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When your grandchild has cancer

Being the grandparent of a child diagnosed with cancer comes with its own set of issues and complications

Grandparents are usually a welcome part of the child’s life before the diagnosis of cancer. Their presence can be extremely comforting to the child.

Some grandparents may not have been close to their grandchild before the cancer, or even if they were, they may not know how to approach their grandchild in this situation. It is important for grandparents to talk to their child (and/or their partner) first about how to relate to their grandchild. This may be an opportunity for grandparents to form a closer bond with both their child and grandchild.

This booklet answers some of the many questions which grandparents of children with cancer told Redkite they would have liked answered when their grandchild was diagnosed and during their grandchild’s treatment phase.

Download the Redkite Guide for Grandparents or read a sample below.

Download

Many cancers in adults, such as some lung and bowel cancers, are partially caused by environmental or lifestyle factors. These types of cancers are almost never seen in children. For most children with cancer, it is not possible to identify an exact cause.

As far as we know, neither you, your grandchild’s parents nor your grandchild did anything to cause the cancer, or could have done anything to prevent the cancer. Even if you have had cancer yourself, it is unlikely that it is related to your grandchild’s cancer.

At diagnosis, so many questions arise, and at this devastating time the child’s parents are not in a frame of mind to answer questions. [They are] in a state of shock….
Grandmother of an 11-year-old boy with glioma

When the cancer is first diagnosed, many tests will be carried out to find out more about the cancer and classify exactly what it is (diagnosis). Other tests check for whether the cancer has spread to other parts of the body (staging). Tests are also performed to help understand how the cancer is likely to respond to treatment. All of these tests will help the doctor choose the best possible treatment for your grandchild.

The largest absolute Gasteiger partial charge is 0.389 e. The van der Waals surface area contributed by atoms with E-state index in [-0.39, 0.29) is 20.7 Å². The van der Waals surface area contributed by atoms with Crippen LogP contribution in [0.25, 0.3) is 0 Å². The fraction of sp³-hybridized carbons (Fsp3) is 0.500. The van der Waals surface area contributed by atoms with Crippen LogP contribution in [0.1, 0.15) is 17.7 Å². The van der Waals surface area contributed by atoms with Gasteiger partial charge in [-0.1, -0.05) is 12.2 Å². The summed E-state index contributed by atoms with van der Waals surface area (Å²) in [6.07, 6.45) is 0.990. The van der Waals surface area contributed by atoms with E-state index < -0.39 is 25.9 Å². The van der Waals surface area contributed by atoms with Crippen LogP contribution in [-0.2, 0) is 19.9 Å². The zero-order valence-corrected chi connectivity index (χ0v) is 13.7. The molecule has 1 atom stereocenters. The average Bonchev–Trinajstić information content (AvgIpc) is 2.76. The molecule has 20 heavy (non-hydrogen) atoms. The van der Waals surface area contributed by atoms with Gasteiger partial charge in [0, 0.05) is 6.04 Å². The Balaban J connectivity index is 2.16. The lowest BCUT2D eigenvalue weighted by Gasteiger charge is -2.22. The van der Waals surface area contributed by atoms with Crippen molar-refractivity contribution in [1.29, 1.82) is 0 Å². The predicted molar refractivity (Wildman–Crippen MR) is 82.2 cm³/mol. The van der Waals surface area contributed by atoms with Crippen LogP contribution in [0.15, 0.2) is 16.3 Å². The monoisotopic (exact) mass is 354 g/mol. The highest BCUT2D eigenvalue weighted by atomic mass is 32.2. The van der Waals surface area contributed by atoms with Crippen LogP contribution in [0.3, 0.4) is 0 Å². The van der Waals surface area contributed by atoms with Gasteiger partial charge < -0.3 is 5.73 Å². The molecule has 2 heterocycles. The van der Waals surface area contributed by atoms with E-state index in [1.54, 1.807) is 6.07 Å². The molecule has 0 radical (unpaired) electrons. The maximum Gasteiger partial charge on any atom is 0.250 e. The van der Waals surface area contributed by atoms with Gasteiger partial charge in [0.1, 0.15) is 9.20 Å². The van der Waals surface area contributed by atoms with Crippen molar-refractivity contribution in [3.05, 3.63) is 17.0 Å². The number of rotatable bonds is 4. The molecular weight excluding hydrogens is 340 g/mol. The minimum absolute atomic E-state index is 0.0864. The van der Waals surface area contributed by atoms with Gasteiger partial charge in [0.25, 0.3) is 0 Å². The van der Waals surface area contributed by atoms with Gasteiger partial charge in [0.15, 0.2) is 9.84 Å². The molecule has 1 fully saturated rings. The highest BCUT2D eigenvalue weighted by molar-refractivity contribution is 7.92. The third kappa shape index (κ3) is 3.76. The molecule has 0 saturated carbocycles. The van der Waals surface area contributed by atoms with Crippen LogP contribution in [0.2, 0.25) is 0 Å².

Treatment options should be discussed carefully with the doctor, depending on what is relevant to your grandchild’s cancer. Sometimes treatment will involve the child being enrolled in a clinical trial. Clinical trials usually test new treatments and compare them with the current best available standard treatments, so as to improve current treatments.

Treatments include surgery, radiotherapy and chemotherapy. These treatments may be used individually or in various combinations. The aim of surgery is usually to remove the tumour and it’s generally a once-off procedure. Radiotherapy is the use of high-energy radiation to kill the cancer cells, and takes place over several days or weeks.

All information is vital to help you understand the process of treating and dealing with childhood cancers.
Grandparents of a four-year-old

Chemotherapy uses specifically developed medications to kill the cancer cells. This medication can be given by several routes, such as by mouth, or by being injected into veins, into the spine, or under the skin. Chemotherapy is sometimes used to shrink the tumour before surgery to allow for a less extensive operation and better tumour removal.

The child may also have a bone marrow transplant, in which healthy new marrow is given if needed. In some circumstances, the child might have more than one bone marrow transplant.
Your grandchild may also receive supportive care, such as antibiotics to treat infections, blood products to treat anaemia (low iron levels in the blood) or prevent bleeding, and other medicines to treat nausea and vomiting. Your grandchild may also receive medication to alleviate pain if necessary.